Special Relativity: Multiple FoR

In summary, the train passes the person in time 20 seconds and in space-time coordinates (t, x) = (25, -3).
  • #1

Homework Statement

A train of length 15 cs* moves at speed 3c/5. 39 How much time does
it take to pass a person standing on the ground (as measured by that
person)? Solve this by working in the frame of the person, and then
again by working in the frame of the train.

*cs stands for light-second. It is 3*10^8 m.

Homework Equations

Lorentz Transformations:

x = γ(x' + vt')
t = γ(t' + vx'/c^2)
and their inverses:

x' = γ(x - vt)
t' = γ(t - vx/c^2)

Length Contraction and Time Dilation:

L = L0/γ
T = γ*t0

where γ = 1/√(1 - v^2/c^2), L0 and t0 are the proper lengths and times, respectively

The Attempt at a Solution

So, for simplification later, I can find γ, which turns out to be 5/4.

I then found the length contraction of the train from the persons perspective, which is L = 12 cs

Then its seems to be simply applying t = d/v, where the train needs to travel 12 cs to pass the person, and its moving at 3c/5. t = 20/c.

I believe that's right, the problem comes when I change frames to the train. The train should see itself at its proper length (I think), so if I imagine the train as standing still, and the person moving past it at -3c/5. Assuming the person is infinitesimally thin, it won't undergo length contraction and so the time it takes for the train to pass the person in the trains reference is found with t = d/v again, but with the proper length this time, coming out to t = 25/c.

Somehow it feels like there should be more funky stuff going on with the trains frame of reference since this is special relativity.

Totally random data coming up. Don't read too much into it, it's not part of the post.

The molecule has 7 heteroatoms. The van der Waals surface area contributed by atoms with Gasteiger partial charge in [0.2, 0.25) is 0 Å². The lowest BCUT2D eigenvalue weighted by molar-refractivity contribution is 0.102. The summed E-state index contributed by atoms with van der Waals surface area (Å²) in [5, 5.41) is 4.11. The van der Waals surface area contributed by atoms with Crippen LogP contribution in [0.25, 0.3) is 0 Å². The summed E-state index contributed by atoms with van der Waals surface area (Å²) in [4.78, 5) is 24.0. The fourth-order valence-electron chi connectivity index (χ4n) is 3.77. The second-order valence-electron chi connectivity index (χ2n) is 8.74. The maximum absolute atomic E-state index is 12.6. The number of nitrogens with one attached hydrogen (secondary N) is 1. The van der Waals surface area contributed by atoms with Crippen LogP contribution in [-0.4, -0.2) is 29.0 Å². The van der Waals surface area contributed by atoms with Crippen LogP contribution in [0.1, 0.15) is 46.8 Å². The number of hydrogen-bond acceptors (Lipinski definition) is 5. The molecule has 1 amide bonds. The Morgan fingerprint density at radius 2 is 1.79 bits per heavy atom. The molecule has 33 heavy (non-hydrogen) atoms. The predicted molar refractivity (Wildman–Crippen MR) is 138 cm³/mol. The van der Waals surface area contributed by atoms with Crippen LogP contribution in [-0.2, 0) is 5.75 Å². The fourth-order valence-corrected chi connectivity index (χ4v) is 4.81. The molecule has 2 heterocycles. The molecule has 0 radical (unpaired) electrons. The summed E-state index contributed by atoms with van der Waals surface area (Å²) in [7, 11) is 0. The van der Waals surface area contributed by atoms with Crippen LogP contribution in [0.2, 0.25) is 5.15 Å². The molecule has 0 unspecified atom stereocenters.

I also would appreciate it if someone could explain how to do this with Lorentz Transformations.

Thanks for your time.
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  • #2
So, I forgot the light-second units on my answers, which would make them go down to 20 seconds and 25 seconds, but I can't seem edit my post again.

Anyways, I think its all actually correct, but my second answer is in fact the time as measured by the train in the trains FoR. So, the train sees the person's watch move slower by a factor of γ, making the time from the person's watch in the trains FoR:

t = (25 seconds)/(5/4) = 100/5 = 20s which matches with the first answers. Success! (I think/hope)

I would still appreciate it if someone would explain how to do this through Lorentz Transformations, because I'm still not sure how to go about that.
  • #3
The two events are:

event A = the front of the train passes the person
event B = the back of the train passes the person

Find the space-time coordinates (t, x) for each event in one frame. The Lorentz transformations allow you to calculate the coordinate for the events in the other frame.

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